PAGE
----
Purpose: Investigation of the incidence and distribution of congenital structural cardiac malformations among the offspring of mothers with diabetes type 1 and of the influence of periconceptional glycemic control.
Methods: Multicenter retrospective clinical study, literature review, and meta-analysis. The incidence and pattern of congenital heart disease in the own study population and in the literature on the offspring of type 1 diabetic mothers were compared with the incidence and spectrum of the various cardiovascular defects in the offspring of nondiabetic mothers as registered by EUROCAT Northern Netherlands. Medical records were, in addition, reviewed for HbA(1c) during the 1st trimester.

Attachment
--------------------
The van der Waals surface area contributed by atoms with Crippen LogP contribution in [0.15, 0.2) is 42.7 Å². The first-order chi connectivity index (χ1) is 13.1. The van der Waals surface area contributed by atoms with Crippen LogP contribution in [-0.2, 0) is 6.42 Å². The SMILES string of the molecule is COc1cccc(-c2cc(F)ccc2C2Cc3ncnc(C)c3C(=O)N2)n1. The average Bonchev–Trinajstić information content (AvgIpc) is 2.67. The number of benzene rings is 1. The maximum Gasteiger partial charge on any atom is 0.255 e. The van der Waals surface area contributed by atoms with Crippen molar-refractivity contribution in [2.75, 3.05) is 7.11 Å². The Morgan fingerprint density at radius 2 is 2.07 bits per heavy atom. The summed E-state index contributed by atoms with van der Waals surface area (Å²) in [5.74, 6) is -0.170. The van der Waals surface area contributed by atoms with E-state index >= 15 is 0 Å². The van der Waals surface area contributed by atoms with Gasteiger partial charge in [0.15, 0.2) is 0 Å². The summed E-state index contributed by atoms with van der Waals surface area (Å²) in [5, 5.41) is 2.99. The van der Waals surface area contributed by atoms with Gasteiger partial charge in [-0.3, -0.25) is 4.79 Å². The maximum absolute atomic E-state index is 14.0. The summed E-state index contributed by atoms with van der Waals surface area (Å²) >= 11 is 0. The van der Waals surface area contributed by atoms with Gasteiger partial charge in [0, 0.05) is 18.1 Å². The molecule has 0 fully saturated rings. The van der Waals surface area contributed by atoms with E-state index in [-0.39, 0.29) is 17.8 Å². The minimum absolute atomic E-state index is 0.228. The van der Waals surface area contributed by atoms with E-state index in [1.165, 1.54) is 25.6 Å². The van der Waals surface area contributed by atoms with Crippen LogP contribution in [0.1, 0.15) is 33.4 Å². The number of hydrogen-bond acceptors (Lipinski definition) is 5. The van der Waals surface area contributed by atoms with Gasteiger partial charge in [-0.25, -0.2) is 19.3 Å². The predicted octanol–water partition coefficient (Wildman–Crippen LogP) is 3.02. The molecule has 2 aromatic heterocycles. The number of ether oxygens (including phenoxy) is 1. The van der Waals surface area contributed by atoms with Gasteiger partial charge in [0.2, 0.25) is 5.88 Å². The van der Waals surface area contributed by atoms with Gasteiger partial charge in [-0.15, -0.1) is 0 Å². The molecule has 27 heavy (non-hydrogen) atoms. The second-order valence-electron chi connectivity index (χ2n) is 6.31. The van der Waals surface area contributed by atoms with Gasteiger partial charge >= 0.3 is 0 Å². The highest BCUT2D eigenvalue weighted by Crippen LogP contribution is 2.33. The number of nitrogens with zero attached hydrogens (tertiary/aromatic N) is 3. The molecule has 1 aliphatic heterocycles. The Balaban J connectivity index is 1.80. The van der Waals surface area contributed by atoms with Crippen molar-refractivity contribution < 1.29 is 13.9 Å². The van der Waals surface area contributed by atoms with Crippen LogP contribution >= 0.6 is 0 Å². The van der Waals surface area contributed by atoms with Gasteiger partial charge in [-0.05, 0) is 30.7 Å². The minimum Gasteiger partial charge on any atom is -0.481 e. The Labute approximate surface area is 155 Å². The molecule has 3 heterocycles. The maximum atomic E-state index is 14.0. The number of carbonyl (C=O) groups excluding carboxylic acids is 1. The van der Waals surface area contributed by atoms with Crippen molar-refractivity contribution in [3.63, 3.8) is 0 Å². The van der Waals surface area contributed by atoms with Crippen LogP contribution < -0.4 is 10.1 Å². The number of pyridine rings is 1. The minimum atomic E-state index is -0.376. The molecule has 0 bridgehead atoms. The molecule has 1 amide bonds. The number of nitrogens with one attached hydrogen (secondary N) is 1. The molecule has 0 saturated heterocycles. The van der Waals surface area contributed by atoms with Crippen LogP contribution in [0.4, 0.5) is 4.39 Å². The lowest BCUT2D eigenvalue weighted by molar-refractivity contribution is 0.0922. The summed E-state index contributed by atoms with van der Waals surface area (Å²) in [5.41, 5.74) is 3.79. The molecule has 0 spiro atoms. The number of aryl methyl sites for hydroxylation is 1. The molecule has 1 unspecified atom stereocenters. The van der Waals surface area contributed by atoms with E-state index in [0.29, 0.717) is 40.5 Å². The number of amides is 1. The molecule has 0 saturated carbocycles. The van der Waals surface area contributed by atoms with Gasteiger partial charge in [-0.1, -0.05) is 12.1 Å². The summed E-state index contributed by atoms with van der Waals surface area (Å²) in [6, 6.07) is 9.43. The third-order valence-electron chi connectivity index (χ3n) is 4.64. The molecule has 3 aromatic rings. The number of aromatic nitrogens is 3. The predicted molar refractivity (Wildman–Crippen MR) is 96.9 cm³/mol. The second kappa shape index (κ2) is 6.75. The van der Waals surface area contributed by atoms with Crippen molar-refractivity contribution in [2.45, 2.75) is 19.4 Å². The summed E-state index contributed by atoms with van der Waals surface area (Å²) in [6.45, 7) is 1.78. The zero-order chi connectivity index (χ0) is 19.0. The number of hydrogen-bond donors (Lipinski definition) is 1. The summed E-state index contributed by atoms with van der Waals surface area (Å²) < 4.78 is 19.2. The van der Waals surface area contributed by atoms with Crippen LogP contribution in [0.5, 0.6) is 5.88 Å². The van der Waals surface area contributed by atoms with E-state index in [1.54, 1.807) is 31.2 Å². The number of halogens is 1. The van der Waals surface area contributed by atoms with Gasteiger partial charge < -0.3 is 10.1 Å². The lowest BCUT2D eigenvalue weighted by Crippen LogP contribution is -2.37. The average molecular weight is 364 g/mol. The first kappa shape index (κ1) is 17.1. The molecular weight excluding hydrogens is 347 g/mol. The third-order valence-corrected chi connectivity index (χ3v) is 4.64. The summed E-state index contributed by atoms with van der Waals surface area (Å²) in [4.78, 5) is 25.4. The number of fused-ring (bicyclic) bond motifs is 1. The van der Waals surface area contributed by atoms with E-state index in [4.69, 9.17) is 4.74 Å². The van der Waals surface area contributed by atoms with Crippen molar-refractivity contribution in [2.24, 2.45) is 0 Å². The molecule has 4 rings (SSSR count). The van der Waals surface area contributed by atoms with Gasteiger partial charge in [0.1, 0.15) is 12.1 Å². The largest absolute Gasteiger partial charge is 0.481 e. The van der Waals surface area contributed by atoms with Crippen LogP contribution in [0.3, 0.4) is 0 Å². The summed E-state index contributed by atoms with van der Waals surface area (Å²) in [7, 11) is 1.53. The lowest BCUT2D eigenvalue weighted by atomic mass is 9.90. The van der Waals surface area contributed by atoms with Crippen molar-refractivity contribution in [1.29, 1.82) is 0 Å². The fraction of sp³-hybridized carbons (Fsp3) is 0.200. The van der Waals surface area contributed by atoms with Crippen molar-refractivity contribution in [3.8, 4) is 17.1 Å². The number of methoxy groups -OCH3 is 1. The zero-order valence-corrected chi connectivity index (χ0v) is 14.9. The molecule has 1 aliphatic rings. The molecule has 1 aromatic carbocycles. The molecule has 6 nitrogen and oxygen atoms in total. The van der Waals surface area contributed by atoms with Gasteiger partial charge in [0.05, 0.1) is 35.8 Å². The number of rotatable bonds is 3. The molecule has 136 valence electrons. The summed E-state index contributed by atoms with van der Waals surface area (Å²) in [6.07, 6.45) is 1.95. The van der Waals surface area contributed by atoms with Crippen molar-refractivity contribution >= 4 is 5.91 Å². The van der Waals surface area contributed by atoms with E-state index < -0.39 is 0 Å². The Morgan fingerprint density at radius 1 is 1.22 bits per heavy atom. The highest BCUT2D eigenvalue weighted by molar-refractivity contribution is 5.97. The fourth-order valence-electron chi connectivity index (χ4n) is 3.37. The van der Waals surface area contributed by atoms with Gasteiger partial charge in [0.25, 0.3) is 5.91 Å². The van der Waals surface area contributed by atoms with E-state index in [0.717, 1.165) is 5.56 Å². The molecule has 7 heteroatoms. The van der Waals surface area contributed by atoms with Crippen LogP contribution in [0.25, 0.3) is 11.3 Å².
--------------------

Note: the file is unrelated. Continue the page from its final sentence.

Results: The distribution of congenital heart anomalies in the own diabetic study population was in accordance with the distribution encountered in the literature. This distribution differed considerably from that in the nondiabetic population. Approximately half the cardiovascular defects were conotruncal anomalies. The authors' study demonstrated a remarkable increase in the likelihood of visceral heterotaxia and variants of single ventricle among these patients. As expected, elevated HbA(1c) values during the 1st trimester were associated with offspring fetal cardiovascular defects.
Conclusion: This study shows an increased likelihood of specific heart anomalies, namely transposition of the great arteries, persistent truncus arteriosus, visceral heterotaxia and single ventricle, among offspring of diabetic mothers. This suggests a profound teratogenic effect at a very early stage in cardiogenesis. The study emphasizes the frequency with which the offspring of diabetes-complicated pregnancies suffer from complex forms of congenital heart disease. Pregnancies with poor 1st-trimester glycemic control are more prone to the presence of fetal heart disease.